"Philip, I have resolved most solemnly, a hundred times, to drink no more; but I did not keep my promise even twenty-four hours."

"Is your mind so weak as that?"

"Mind! I have no mind, my son. I haven't a particle of strength, either of body or mind."

"You must look to God for strength," said Mrs. Greenough, who had listened in silence to our conversation.

"I have, madam; but he does not hear the prayer of such a wretch as I am."

"You wrong him, Mr. Farringford," replied the widow, solemnly. "He hears the prayers of the weakest and the humblest. You have no strength of your own; seek strength of him. My husband was reduced as low as you are. For ten years of his life he was a miserable drunkard; but he was always kind to me. Hundreds of times he promised to drink no more, but as often broke his promise. I became interested in religion, and then I understood why he had always failed. I prayed with my husband, and for him. He was moved, and wept like a child. Then he prayed with me, and the strength of purpose he needed came from God. He was saved, but he never ceased to pray. He redeemed himself, and never drank another drop. Before he died, he had paid for this house, besides supporting us very handsomely for ten years."

"That is hopeful, madam; but I am afraid I am too far gone. I have no wife to pray with me," said my father, gloomily.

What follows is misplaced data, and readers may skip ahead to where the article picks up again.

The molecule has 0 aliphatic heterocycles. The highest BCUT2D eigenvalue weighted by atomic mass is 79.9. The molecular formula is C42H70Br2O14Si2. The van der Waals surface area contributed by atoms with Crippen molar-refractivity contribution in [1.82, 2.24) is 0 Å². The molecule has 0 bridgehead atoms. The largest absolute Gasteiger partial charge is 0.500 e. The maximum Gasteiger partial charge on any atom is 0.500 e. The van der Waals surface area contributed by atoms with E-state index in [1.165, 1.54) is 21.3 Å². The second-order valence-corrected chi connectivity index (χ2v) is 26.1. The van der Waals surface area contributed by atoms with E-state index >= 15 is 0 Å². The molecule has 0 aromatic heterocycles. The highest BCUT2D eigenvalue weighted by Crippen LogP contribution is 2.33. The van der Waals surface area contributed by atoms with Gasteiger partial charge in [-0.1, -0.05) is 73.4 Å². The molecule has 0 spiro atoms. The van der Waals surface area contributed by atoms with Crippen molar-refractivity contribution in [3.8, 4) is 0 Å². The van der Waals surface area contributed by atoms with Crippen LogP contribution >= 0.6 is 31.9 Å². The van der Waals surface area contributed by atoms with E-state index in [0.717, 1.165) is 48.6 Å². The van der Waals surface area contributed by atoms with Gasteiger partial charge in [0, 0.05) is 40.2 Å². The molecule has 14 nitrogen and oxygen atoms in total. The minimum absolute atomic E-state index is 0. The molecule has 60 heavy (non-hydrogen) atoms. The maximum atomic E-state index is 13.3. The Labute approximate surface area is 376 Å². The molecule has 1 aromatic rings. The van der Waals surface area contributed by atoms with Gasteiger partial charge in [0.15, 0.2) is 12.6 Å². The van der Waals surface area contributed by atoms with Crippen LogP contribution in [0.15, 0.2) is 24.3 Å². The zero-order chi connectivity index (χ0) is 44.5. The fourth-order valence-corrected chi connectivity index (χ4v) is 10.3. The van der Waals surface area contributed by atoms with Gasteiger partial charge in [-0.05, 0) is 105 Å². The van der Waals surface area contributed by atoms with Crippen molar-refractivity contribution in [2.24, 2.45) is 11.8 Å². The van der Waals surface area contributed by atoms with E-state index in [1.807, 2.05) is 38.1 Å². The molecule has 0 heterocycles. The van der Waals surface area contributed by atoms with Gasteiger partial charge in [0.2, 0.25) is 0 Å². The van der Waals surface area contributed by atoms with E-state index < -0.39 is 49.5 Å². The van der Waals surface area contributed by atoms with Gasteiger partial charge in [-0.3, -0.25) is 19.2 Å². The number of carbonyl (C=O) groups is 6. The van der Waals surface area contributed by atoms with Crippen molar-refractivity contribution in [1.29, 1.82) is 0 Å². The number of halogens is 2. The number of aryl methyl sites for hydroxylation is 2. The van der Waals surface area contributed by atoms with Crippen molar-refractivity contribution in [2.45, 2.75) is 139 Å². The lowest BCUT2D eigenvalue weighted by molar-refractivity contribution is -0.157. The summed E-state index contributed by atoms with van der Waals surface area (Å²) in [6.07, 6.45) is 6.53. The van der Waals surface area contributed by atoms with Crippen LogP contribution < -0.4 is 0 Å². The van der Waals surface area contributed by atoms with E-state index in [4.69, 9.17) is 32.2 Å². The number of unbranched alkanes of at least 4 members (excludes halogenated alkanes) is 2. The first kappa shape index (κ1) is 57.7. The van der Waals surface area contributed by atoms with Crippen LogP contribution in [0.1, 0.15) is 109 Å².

"I will pray with you."

Throwing herself upon her knees before a chair, she poured forth her petition for the salvation of the drunkard with an unction that moved both him and me. I heard my father sob, in his weakness and imbecility. He was as a little child, and was moved and influenced like one.

"You must pray yourself, Mr. Farringford," said she, when she had finished. "You must feel the need of help, and then seek it earnestly and devoutly."

"I thank you, madam, for all your kindness. I will try to do better. I will try to pray," said he. "Could you give me some more of the medicine I took last night and this morning? It helped me very much."

"Certainly I can. I will do everything in the world for you, if you will only stay here and try to get well."

She left the room, and went into the kitchen to prepare the soothing drinks which the excited nerves of the patient demanded.